Chr Hansen to untangle bacteria genes
an effort understand the genetic make-up of bacteria and see
whether this knowledge can be used to improve probiotic food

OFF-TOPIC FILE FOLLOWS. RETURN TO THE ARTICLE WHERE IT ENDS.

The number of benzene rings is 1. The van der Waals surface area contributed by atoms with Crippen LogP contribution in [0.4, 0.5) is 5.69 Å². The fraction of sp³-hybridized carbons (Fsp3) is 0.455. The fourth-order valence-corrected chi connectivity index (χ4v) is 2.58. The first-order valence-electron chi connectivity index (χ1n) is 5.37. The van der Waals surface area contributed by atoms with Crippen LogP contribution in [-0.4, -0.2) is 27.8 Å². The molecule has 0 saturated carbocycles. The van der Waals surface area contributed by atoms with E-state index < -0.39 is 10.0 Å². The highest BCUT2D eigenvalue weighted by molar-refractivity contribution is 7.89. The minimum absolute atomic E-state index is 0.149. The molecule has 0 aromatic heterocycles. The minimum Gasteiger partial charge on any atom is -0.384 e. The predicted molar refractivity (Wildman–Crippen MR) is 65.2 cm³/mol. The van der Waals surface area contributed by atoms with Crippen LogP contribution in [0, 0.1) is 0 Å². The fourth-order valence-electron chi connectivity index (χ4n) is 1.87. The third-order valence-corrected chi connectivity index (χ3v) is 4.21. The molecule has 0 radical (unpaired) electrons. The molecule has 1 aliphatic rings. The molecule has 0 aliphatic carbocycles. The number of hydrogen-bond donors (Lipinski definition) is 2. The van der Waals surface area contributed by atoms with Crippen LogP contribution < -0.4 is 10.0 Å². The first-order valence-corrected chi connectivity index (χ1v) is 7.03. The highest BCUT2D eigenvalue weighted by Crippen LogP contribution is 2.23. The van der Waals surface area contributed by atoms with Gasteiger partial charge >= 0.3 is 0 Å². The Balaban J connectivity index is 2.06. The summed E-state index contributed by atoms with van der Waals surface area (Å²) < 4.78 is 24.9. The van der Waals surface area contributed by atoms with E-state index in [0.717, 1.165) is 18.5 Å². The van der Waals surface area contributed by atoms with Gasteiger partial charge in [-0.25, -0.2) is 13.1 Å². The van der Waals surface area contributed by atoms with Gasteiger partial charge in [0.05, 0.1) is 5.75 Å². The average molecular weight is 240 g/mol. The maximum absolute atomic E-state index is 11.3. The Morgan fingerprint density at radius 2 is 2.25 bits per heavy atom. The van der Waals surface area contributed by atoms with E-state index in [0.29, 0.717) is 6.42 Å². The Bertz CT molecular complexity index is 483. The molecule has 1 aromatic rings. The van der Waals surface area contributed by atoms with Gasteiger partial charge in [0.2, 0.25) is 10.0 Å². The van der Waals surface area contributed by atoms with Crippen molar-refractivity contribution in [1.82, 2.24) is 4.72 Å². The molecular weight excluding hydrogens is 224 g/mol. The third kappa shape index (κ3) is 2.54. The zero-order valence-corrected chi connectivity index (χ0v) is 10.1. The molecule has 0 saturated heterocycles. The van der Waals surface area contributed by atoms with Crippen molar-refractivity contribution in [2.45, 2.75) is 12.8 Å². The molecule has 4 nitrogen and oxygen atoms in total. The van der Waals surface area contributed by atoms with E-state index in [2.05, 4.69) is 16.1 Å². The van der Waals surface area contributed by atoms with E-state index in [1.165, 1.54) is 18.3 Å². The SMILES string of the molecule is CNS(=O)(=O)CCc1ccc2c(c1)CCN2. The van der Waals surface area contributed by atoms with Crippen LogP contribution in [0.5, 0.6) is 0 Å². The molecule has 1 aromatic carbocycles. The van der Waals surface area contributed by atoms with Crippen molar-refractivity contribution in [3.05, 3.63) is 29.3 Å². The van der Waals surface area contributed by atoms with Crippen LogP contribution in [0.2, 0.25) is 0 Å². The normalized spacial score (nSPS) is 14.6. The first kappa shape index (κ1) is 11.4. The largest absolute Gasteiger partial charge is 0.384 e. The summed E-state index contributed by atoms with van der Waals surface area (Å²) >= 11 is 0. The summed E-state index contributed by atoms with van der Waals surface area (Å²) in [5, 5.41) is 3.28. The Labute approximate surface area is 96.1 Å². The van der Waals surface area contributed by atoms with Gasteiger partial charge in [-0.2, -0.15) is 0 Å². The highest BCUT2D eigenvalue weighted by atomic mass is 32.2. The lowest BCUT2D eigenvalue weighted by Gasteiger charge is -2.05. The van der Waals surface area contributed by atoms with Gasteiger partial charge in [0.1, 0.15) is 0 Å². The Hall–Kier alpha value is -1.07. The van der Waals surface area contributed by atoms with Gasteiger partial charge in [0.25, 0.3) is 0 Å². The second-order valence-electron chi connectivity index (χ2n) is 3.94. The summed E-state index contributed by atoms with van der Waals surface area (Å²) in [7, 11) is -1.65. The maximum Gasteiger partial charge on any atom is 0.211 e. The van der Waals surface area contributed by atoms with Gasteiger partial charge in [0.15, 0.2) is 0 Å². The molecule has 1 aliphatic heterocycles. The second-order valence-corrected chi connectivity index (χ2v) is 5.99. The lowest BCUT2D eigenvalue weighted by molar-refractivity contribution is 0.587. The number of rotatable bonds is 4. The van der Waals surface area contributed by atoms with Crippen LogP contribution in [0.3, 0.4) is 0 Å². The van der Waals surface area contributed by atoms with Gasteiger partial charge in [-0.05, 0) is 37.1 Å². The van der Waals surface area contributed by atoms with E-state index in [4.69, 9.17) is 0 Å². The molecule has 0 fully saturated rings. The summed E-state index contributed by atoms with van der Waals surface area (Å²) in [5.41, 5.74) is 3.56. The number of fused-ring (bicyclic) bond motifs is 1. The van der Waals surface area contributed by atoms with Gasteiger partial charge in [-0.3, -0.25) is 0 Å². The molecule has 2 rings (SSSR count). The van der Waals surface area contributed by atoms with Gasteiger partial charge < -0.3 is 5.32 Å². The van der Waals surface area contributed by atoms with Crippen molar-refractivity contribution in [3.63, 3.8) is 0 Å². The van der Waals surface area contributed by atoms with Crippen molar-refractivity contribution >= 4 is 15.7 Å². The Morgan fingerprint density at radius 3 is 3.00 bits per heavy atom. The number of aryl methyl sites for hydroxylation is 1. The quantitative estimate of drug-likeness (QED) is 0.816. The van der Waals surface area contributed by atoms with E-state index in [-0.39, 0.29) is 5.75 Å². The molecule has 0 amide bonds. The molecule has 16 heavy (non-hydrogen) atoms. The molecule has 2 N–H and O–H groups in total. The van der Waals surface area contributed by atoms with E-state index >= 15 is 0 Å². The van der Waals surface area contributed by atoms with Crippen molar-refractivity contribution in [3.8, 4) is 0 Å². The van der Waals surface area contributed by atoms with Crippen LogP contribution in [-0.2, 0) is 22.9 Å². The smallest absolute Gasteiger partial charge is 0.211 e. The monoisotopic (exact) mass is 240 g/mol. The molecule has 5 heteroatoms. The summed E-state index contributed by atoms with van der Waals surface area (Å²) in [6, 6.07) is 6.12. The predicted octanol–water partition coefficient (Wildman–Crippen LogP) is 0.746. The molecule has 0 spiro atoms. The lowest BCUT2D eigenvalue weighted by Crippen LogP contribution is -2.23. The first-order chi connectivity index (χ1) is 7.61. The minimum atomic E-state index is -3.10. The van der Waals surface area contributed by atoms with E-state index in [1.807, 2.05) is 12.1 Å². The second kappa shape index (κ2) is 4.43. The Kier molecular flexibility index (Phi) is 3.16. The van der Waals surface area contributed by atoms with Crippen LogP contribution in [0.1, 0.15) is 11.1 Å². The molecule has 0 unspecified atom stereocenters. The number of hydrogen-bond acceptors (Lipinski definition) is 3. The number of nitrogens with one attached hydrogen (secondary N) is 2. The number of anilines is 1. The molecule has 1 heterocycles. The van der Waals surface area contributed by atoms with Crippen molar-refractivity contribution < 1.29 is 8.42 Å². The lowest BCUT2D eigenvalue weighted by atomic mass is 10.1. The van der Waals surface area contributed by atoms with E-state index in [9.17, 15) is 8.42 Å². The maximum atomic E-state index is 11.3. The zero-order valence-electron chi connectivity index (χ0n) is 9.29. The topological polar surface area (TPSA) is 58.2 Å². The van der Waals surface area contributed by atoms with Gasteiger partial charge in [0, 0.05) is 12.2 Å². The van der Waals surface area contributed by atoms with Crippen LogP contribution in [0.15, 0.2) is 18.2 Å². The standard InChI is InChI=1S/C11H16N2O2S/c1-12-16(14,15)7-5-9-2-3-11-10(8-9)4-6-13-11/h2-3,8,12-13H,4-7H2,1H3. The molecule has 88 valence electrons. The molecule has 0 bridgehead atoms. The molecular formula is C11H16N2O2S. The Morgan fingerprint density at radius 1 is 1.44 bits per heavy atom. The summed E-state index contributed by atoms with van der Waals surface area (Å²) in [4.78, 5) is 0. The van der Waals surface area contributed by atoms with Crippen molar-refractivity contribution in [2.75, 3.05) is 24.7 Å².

The scientists will use bioinformatics, a way of converting complex biological data such as DNA into practical knowledge using complicated mathematical models and statistics, to analyse the bacteria. Martin Pedersen, group leader of the genomics team for Chr Hansen, said that involvement in this project gives the company access to state-of-the-art bioinformatics methods, and it is hope that even more advanced methods will be developed within the four-year duration of the project. "It will help us to better understand and develop our probiotic strains for future products with beneficial effect on human health," he added. Probiotics are live bacterial strains that are generally understood to deliver digestive benefits in the gut. Henning Christiansen, professor of computer science at Roskilde University, Denmark, said that the bioinformatics programme would make it easier to crack the DNA code of lactic acid bacteria by "combining statistics and logic programming in a new and more flexible way with greater potential than before". Lactic acid bacteria is used in a range of dairy-based products, including milk, cheese and butter. During the project, Chr. Hansen and Roskilde University will also work in conjunction with the bioinformatics software company CLC bio and researchers in Aalborg and Copenhagen in Denmark, and Tokyo in Japan. The project has a total budget of DKK 10 million (€1.34 million) of which DKK 5 million (€0.67 million) will be provided by the Danish Strategic Research Council. Probiotics remain a major growth market and most of the major European dairy and ingredients groups believe that they will be one of the dairy sector's major growth drivers over the next few years. According to Frost & Sullivan, the European sector is set to more than triple in value over the next few years, to reach $137.9 million (€118.5m) in 2010. Bioinformatics are becoming an increasingly popular way for companies to try to add value to their products and pull ahead of their competitors. Earlier this year Arla Foods, Europe's second largest dairy company, signed an agreement with US-based Integrated Genomics giving it access to the ERGO database and genomic discovery system to enhance the company's probiotic understanding. The agreement, expected to run through 2007, will see scientists at Arla Foods use the bioinformatics system to characterise and develop lactic acid bacteria. And last year France's Danone group announced a three-year licence with Integrated Genomics.